Discovering Your Unique Style as a Wildlife Photographer

Finding your unique style in wildlife photography is all about staying true to yourself. Photograph what you love, when you want, where you want, and how you want. While it’s fantastic to learn from others, remember that your style is your own. I follow many photographers whose work I admire for its uniqueness and inspiration, but I don’t try to mimic them. Their style isn’t mine, and I recognize that.

Instead of recreating their images, I draw inspiration from them. I file away those ideas, letting them simmer in my mind. Sometimes, weeks, years, or even decades later, something clicks while I'm in the moment, and that inspiration helps me create an image that is uniquely mine. You wouldn’t see the direct connection between the original inspiration and my photo, but it’s there, subtly guiding me to focus on particular aspects or elements in my image. My work evolves from these inspirations, refining my style without changing its core essence.

As someone who mentors other wildlife photographers some just beginning and some having been at it for a while, I often get asked to help people discover one’s style or identify their style for them. The truth is, I can’t define your style for you. Style is deeply personal and intrinsic—it reflects who you are as a photographer. I can highlight recurring themes in your work and point out inconsistencies, but ultimately, it’s up to you to identify and cultivate your style. It doesn’t happen overnight. You can’t just decide on a style and stick to it from the get-go.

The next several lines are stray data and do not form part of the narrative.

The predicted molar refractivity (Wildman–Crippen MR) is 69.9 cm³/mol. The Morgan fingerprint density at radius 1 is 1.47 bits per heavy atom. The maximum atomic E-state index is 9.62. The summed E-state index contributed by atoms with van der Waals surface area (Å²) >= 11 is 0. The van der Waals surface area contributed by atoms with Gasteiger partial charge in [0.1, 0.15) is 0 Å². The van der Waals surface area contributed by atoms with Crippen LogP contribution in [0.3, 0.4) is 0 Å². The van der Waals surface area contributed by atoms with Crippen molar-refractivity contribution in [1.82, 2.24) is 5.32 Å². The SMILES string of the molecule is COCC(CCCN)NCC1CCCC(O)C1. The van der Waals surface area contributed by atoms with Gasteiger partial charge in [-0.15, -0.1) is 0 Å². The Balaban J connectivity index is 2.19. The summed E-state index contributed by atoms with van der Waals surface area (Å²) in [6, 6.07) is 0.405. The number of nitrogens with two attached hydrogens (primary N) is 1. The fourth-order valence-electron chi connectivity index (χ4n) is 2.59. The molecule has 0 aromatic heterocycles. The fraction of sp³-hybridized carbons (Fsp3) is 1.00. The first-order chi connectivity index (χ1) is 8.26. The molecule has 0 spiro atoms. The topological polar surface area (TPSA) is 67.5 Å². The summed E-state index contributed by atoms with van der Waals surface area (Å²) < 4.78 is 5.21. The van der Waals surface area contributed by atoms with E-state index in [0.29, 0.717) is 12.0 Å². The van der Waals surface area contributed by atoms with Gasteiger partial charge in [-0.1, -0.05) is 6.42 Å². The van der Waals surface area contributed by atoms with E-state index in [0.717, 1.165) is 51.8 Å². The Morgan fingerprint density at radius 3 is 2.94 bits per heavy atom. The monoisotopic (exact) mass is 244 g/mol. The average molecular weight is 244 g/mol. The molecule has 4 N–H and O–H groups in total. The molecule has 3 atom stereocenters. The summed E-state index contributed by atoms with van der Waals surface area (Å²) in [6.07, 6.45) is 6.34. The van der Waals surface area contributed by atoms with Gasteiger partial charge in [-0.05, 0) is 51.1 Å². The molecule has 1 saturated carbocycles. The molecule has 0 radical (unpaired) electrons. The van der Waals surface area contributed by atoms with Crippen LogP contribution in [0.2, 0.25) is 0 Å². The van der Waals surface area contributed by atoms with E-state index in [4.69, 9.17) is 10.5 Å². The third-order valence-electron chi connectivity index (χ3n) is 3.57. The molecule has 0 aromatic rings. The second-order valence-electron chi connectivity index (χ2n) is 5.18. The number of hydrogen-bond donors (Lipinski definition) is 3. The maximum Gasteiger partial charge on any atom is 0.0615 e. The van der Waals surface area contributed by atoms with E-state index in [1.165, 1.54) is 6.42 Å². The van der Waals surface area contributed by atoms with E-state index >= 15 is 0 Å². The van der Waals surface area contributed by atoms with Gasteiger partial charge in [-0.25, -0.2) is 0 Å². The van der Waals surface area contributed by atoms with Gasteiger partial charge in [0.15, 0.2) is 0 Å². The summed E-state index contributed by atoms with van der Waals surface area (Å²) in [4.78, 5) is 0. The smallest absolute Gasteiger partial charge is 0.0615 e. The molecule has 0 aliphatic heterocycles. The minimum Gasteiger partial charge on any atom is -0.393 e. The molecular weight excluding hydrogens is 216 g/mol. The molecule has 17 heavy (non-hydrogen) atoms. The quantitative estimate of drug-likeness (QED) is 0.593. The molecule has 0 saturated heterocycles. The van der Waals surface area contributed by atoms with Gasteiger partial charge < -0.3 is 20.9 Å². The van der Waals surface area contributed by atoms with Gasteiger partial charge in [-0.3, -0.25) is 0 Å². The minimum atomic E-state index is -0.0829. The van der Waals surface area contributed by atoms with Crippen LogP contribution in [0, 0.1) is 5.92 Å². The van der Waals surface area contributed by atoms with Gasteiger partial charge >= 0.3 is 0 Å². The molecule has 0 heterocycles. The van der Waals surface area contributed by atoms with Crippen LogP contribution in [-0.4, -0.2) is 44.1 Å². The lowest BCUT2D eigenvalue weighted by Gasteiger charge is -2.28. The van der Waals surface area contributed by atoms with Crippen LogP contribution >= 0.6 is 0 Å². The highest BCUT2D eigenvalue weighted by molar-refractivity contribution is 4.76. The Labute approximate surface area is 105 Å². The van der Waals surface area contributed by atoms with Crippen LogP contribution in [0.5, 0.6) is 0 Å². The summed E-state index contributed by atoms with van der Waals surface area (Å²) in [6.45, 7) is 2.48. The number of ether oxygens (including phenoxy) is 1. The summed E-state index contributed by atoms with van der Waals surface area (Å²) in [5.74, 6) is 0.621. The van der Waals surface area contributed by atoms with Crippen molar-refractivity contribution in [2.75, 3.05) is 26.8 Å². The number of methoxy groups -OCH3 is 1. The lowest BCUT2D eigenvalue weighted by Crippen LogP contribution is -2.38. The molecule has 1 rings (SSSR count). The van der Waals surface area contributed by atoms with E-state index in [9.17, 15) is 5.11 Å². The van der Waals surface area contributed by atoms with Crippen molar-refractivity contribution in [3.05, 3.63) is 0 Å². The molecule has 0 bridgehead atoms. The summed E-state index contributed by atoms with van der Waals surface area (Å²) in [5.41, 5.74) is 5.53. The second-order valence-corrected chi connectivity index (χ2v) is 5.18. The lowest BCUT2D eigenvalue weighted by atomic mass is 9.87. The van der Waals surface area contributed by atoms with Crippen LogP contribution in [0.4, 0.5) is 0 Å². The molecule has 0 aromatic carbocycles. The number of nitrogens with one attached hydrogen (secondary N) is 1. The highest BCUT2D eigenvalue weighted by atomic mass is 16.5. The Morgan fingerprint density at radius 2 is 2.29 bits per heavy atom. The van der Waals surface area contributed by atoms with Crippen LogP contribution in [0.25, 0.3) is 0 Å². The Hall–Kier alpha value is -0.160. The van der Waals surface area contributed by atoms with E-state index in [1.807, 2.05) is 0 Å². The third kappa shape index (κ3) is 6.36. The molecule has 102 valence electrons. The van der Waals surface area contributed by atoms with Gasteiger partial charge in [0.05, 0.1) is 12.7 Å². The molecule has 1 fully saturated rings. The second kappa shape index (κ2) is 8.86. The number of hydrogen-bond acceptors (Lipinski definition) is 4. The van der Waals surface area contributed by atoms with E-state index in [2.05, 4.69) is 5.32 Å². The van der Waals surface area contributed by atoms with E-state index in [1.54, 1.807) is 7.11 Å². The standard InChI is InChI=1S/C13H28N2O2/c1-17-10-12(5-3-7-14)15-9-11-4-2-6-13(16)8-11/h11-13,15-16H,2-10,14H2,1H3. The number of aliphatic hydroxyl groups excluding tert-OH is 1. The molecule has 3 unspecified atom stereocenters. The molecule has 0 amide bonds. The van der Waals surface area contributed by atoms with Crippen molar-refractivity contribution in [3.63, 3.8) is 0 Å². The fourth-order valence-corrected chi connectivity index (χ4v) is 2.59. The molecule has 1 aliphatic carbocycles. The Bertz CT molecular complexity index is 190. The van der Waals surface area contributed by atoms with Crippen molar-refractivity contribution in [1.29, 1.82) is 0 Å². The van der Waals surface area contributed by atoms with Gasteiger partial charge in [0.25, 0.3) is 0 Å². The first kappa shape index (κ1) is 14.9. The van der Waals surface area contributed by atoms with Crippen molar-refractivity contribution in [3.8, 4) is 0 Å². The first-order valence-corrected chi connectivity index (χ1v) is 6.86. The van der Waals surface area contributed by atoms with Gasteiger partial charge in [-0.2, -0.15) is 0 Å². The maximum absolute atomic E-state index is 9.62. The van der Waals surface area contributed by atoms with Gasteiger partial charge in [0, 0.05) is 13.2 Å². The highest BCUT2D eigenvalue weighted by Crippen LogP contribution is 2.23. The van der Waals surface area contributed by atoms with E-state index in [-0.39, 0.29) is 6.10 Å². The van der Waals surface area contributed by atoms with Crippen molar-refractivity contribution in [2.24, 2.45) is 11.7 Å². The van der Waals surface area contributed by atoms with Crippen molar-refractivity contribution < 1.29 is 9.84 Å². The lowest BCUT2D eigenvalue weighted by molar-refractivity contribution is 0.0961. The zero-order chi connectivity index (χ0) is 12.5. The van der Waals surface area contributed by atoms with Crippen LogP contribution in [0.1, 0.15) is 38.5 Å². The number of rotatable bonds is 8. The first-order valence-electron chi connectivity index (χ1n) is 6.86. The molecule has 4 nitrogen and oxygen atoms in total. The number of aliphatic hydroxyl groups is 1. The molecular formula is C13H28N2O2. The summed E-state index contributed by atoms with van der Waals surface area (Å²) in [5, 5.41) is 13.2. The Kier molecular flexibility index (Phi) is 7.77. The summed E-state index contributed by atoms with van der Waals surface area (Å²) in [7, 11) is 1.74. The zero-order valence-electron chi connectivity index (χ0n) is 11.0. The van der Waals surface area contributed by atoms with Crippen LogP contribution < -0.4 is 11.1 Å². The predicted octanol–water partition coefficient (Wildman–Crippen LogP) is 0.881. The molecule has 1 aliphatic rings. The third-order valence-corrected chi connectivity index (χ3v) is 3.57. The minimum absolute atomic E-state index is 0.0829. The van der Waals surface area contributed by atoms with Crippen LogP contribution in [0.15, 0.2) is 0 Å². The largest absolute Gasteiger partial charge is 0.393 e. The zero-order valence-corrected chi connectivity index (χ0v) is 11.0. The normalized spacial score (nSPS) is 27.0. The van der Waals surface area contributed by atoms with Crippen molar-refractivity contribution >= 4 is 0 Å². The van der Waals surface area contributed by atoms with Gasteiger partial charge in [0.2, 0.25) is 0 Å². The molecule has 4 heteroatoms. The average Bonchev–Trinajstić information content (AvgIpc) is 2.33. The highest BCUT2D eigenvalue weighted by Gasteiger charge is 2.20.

To find your style, reflect on what draws you to wildlife photography. Is it the joy of being in nature, the thrill of finding elusive subjects, mastering your camera, or the awe of witnessing wild animals in their natural habitat? Your style grows from these passions. For me, living in the Boreal Forest in northern Canada, surrounded by wildlife, ignited my passion for wildlife photography. I noticed that many people around me took this wildlife for granted. Through my photography, I wanted to make people truly see these animals, to perceive their vulnerability and the need to protect them. This mission defined my style.

Everyone has their own reason for venturing into nature with a camera. Your style lies in that reason. Understand your motivation, and your unique style will emerge naturally.

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